Proctor : October 2018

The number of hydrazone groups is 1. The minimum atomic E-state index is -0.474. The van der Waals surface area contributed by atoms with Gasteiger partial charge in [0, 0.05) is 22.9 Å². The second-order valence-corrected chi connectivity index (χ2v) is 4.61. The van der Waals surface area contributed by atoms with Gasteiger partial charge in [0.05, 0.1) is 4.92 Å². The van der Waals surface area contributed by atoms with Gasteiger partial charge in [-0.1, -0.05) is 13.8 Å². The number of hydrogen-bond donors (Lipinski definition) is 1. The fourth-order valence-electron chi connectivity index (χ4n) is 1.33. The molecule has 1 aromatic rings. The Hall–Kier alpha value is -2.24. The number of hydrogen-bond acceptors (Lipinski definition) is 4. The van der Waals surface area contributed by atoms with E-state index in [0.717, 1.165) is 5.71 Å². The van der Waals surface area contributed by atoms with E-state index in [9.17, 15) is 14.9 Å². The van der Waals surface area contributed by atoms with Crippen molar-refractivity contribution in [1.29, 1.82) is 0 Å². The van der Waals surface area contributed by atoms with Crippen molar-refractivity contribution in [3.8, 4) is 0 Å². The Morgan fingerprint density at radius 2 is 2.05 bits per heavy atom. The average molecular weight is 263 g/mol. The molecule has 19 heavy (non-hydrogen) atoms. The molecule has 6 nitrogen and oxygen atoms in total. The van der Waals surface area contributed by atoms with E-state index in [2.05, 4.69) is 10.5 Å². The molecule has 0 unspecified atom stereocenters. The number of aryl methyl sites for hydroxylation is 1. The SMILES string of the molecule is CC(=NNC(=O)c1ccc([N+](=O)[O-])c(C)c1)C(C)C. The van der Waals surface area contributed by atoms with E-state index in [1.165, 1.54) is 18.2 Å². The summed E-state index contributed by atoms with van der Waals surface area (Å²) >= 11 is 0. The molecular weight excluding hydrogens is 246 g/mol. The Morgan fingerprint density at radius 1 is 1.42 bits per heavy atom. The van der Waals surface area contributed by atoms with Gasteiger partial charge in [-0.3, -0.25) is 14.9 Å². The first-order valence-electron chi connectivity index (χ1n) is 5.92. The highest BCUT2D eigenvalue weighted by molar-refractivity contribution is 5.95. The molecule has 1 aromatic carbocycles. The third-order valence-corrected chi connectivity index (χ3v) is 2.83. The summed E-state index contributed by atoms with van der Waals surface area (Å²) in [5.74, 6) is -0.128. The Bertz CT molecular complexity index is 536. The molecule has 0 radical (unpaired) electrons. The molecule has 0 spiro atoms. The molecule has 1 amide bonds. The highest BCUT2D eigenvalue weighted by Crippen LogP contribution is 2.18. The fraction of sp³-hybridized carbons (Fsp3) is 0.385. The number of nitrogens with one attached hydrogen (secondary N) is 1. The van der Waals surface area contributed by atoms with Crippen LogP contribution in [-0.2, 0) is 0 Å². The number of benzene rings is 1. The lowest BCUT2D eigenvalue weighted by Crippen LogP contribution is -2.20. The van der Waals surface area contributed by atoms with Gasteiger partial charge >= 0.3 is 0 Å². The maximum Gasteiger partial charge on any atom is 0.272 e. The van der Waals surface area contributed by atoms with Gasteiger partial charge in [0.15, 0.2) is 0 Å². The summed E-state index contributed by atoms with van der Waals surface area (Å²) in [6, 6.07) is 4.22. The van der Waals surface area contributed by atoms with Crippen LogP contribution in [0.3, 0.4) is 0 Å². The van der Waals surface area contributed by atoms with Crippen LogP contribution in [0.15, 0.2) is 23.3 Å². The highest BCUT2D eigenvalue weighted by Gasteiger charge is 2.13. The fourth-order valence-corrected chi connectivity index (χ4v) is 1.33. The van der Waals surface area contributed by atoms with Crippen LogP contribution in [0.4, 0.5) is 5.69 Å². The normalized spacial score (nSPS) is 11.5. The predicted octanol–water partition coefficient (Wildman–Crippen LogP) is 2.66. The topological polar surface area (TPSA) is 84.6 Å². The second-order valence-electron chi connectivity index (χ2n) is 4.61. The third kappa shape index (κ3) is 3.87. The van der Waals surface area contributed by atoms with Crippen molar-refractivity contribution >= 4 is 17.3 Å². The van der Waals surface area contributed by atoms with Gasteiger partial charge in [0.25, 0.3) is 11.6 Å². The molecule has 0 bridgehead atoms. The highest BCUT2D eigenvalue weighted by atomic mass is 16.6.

13 PROCTOR | October 2018 Whilst there remains a shortage of lawyers holding practising certificates who are registered as registered migration agents, it is not expected that there will be a raft of lawyers entering this practice space after 21 November 2018 due to its highly specialised and complex nature. While opening the area of practice to the whole profession is ultimately a welcome development, it is important to note that any practitioner considering entering the immigration practice space should consider specialisation and needs to be suitably armed with a knowledge base to allow effective, meaningful and prudential practice in this often difficult and highly politicised area of administrative law. To that end, immigration law is an expansive but ever-changing system of law governed on a primary basis by the Act as well as the Migration Regulations 1994 (Cth) which, in terms of its sheer volume and complexity, can arguably be compared with that of federal taxation laws. Beneath the primary pieces of legislation also sit a significant body of legislative instruments and secondary pieces of legislation, as well as policy and judicial authorities, all of which govern administrative decision-making. Despite this complexity, the jurisdiction offers practitioners an ability to work in an area of practice which, although at times emotional, still creates huge value to clients’ lives and separately interfaces quite heavily with other areas of practice including family and commercial law and, most significantly due to the current political climate, that of criminal law. The opportunity to practise migration law will be open to all legal practitioners under proposed changes to the Migration Act 1958. Report by Glenn Ferguson AM and Richard Timpson. general prohibition on a person who is not a registered migration agent from providing “immigration assistance” as defined.1 Whilst Section 280(3) expressly did not prohibit a lawyer from giving “immigration legal assistance”, 2 the extent of that definition only carved out a limited exemption for lawyers from obtaining registration – where the extent of their assistance effectively involved judicial review proceedings relating to an immigration law decision.3 The exemption in question did not allow such lawyers to undertake or engage in a primary immigration law application, such as a visa application or visa cancellation action.4 By extension, Section 281 of the Act has continued to operate in tandem with Section 280 and, contains a restriction on charging fees for the provision of “immigration assistance” if the person is not a registered migration agent.5 The effect of the Bill The Bill if/when passed, will amend the Act to, amongst other things, remove lawyers from the current regulatory scheme, such that they will not be able to register with the Migration Agents Registration Authority. The amendments will also allow eligible restricted legal practitioners to continue to be both registered migration agents and registered legal practitioners for a period of up to two years after commencement. This will effectively afford the opportunity to complete a supervised legal practice period, required for the grant of an unrestricted practising certificate. Commentary Since 1992, and for the next quarter of a century or so, the dual-regulation model imposed by Part 3 of the Act was viewed by many as being unnecessary and an effective barrier to entry, requiring lawyers to pay registration fees and also hold themselves out as registered migration agents. This has been particularly so where the legal profession has become, on any view, highly regulated with in-depth and comprehensive complaints-handling measures as well as client protections, which are arguably far more extensive than those available under the Act. In that respect, following significant lobbying over the period since 1992 and an emerging bi-partisan political view that the current scheme needed to exempt lawyers from its operation, the Federal Government in 2017 introduced the Bill – after several years of indicating it would do so. This Bill, as outlined, will operate to cease the requirement of dual regulation such that, moving forward, a lawyer practising in the space of immigration law will not be required to be registered as a registered migration agent. Immigration law Glenn Ferguson AM is the Managing Director of FC Lawyers and Richard Timpson is the Director and Principal Lawyer of Timpson Immigration Lawyers. Both are QLS Accredited Specialists in Immigration Law. Notes 1 Migration Act 1958 (Cth) ss276, 280. 2 Ibid s280(3). 3 Ibid s277. 4 Ibid. 5 Ibid s281.